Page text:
There's always been a problem with getting a big heavy tire "balanced" and and not creating vibrations. But, off road tires always have that "bounce" to them.
BB's and dynamically moving weights help - sometimes.
Here's what happened to me:
I punctured a sidewall with cactus. A sidewall flexes too much for repairs to last very long. I took it to the dealer where I bought the 35x12.50 MTR. They gave me a new one under their road hazard warranty.
When they tried to balance it the readings kept changing. The balancer would tell them 1 oz inside, 6 outside. When they put that weight on and re-spin it, it'd get worse, like 7 inside and 24 outside. Readings were different each time they spun it.
No, the balancer was working fine on other tires, just mine seemed to affect it.
Finally they put it on another machine - along with their "expert" that had tried with the first machine. This one was far more sophisticated.
First step it spins it up to speed and recommends the weights to use.
Then it pushes a big roller up against the tire, pushing hard, simulating the pressure the tire would "see" on the vehicle. That detects soft spots in the tire.
Next it measures any runout from the rim and tire, both laterally and radially.
Then spins it up to speed and measures the "actual" balance with the weights the standard machine would recommend.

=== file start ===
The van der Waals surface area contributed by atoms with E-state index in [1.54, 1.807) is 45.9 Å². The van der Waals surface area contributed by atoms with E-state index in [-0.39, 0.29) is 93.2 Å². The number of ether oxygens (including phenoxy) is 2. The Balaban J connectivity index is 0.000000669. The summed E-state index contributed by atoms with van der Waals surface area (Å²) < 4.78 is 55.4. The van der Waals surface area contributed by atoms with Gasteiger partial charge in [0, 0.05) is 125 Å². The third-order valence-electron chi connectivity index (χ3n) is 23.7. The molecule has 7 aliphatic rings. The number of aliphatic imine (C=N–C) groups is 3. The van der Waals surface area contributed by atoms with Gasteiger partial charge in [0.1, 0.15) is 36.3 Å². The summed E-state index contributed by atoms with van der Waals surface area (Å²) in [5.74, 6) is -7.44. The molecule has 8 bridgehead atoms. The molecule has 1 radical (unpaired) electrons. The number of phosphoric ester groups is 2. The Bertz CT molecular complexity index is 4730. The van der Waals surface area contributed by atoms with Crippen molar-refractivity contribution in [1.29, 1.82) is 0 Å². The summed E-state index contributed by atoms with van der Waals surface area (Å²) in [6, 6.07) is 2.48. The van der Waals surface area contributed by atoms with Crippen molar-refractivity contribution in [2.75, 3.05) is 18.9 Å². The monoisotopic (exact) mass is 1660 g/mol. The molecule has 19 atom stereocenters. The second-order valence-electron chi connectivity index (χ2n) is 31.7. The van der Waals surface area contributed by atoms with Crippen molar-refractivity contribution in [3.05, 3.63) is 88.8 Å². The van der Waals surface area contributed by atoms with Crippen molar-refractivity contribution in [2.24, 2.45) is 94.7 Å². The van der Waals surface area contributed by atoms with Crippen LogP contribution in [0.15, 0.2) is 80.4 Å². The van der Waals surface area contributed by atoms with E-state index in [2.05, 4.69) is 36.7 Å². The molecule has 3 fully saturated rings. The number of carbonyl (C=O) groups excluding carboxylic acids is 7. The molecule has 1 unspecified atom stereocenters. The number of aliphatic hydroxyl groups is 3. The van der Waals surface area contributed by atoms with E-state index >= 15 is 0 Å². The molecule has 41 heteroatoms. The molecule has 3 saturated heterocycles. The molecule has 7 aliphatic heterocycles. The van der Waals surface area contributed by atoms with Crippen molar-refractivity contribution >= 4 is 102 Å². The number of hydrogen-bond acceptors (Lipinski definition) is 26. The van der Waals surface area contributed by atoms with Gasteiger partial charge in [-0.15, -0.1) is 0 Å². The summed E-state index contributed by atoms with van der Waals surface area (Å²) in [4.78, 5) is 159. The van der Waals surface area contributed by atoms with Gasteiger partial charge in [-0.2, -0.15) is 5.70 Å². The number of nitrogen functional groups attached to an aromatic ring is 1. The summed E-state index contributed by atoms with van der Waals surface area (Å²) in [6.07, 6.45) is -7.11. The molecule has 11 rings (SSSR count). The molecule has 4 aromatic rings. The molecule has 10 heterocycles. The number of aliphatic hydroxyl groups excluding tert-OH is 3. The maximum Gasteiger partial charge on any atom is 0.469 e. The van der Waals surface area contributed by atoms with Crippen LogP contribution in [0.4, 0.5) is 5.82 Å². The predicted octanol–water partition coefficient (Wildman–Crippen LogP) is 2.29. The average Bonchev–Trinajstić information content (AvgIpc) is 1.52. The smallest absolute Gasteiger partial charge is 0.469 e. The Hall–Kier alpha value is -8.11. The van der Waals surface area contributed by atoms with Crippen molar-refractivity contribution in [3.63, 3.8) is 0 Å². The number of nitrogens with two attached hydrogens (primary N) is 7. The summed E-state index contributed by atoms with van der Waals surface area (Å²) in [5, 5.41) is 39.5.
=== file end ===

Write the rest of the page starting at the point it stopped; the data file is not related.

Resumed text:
I may have gotten the procedure backwards here, but you can see what it measures.
That tire and rim combination was exerting 107 lbs of sideways force when spinning, even when balanced with weights!
That's probably why the other standard balancer was having so much difficulty. The sideways force was probably throwing it way off.
The machine recommended the tire be rotated on the rim! It told where
to place a mark on the rim, and where
to put a mark on the tire. Then you break the tire down off the rim, line both marks up
That's sort of an old trick we used to do when excessive weight was needed, sometime we'd rotate the tire's position on the rim 180 degrees and hope. Now it told us exactly how much to rotate it
. At best it was a guess before.
These calculations were not only based on the runouts, but included the soft spot in the tires.
Retesting it showed it was now 26 lbs! From 107 to 26! The machine indicated that was well within acceptable limits.
He balanced it with weights and put it on the front of my Jeep.
SMOOTH AS GLASS! At least on that corner, all the way up to 90 MPH. It was immediately obvious that the other wheels needed it too.
I didn't have time then, but It'll get done next week.
So - if you have that "bouncy bouncy" even after the tires have been balanced, you may want to try this.
Here's a link to the maker - Hunter Engineering - of that ROAD FORCE balancer, the site also has a locator where you can find one.
I'm sure they are expensive machines, and not everyone will have them. Those without them will probably poo poo them.
The place that took great care of me was America's Tire in Palm Desert, CA.
I wonder if this might help with DW problems too?
GSP9700 Road Force Measurement System